I Stopped Feeding One of My Sons Today

Many moons ago when I was in college I took a class called Marriage and Family Relations. I don’t remember much from that class really except the list of sexual sins in the bible we had to memorize – the professors loved lists.

There was one other thing I remembered. They said when your kids got to be seniors in High School, going off to college the next year, you should take away all the rules you have on them. Actually they said you should gradually be taking the rules away and by the time they are a senior they should be on their own.

Why?

Because next year they are going to be on their own, and you won’t be there to see how they handle it and to help them if they make mistakes. Letting them do it while at home means you can help them.

My eldest is going off to the University of Texas in Austin next year. I sent off money to reserve his dorm room last week. The dorm we decided on doesn’t have a cafeteria. Plus my son is a picky eater and doesn’t really eat much of a variety. Matter of fact to him, eating at Taco Bell every day would be heaven.

We decided to just give him a budget for living expenses, including food, and let him decide how to spend it.

As a result, yesterday we gave him a week’s allotment and told him to go shopping, he’s on his own. We have a little mini-fridge that we put in his room, and he is to store his food there. That’s pretty much like his future dorm room. He’s not to eat our food and if we go out, he’s to pay his part of the bill.

Just like it will be next year.

It should be interesting.

His first purchases were, peanut butter, bread, and a 12 pack of Sunkist soda. 🙂

9 thoughts on “I Stopped Feeding One of My Sons Today”

  1. This is a silly article, sorry, you can’t be serious? The dorm has no cafeteria but it does have a kitchen, correct? I raised two sons who are now out of college and living on their own. The best thing you can teach your son is how to cook and shop for the meals he likes himself. Why not help him plan a meal he does like? He can cook for the family at least 1 night a week. I remember so well my younger son in his senior year cooking us homemade pizza’s, taco’s and burritos. I recall bringing my older son to Trader Joe’s when in his 2nd year of college he was in a school apt. without a cafeteria. We found all kinds of good food in small quantities for him to purchase and make relatively easy dinners and feed himself something other than fast food. Funny how when they fix it themselves they seem to eat more of it.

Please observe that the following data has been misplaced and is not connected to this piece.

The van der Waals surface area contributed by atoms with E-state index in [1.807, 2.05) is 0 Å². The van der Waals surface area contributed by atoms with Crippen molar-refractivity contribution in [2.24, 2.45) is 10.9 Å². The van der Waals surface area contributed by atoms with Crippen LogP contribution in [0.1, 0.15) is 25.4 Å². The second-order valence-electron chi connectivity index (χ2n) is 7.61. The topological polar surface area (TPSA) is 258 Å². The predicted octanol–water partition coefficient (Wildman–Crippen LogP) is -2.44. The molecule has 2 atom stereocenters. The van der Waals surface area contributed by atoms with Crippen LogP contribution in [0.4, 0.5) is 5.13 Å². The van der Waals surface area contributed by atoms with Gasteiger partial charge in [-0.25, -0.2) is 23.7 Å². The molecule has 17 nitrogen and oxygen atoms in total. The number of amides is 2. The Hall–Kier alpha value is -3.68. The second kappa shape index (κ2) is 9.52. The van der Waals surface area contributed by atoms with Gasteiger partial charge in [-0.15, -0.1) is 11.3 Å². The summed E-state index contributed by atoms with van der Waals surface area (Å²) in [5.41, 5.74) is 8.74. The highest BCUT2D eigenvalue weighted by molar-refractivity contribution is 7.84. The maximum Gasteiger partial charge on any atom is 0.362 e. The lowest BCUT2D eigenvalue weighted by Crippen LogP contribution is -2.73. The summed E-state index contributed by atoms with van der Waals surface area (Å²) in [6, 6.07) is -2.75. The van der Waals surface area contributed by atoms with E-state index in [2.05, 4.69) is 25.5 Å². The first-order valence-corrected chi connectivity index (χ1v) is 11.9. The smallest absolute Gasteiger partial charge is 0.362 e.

2. Your son and my son are obviously very different people. Or you’re just a better parent. My son has less than no interest in cooking. We’ve given him the opportunity to learn to cook and all it has created is a great deal of eye rolling and heavy sighing.

    The dorm has no kitchen either. He is free to use our kitchen at home if he wants to cook. They can have a microwave in the their dorm room. It is possible for him to get a meal plan at another dorm nearby, but he doesn’t want to.

    The situation we have created is just like it will be when he is on his own. So he gets to learn what it is like. If he doesn’t like it, then we can change the plan. He’s making the choices and gets to deal with the consequences.

  3. Well, PB and bread is good survival food, but it gets old fairly fast. I would imagine he’ll be a bit more interested in learning some culinary skills after a semester of PBJ’s and ramen noodles!

  4. Yeah Ron, you are right I’m sure. My son is likely different from yours. Actually both of my sons are different than each other. I don’t think we can measure how good a parent we are by this situation. My sons are now 25 and 27, I learned one thing for sure, parenting is a learn on the job, job. It’s all trial and error. I agree with Eric Fry, likely he will want to learn to how to shop for and fix other foods as he gets sick of the real easy stuff. As long as he has a fridge, toaster oven and microwave, he won’t starve.

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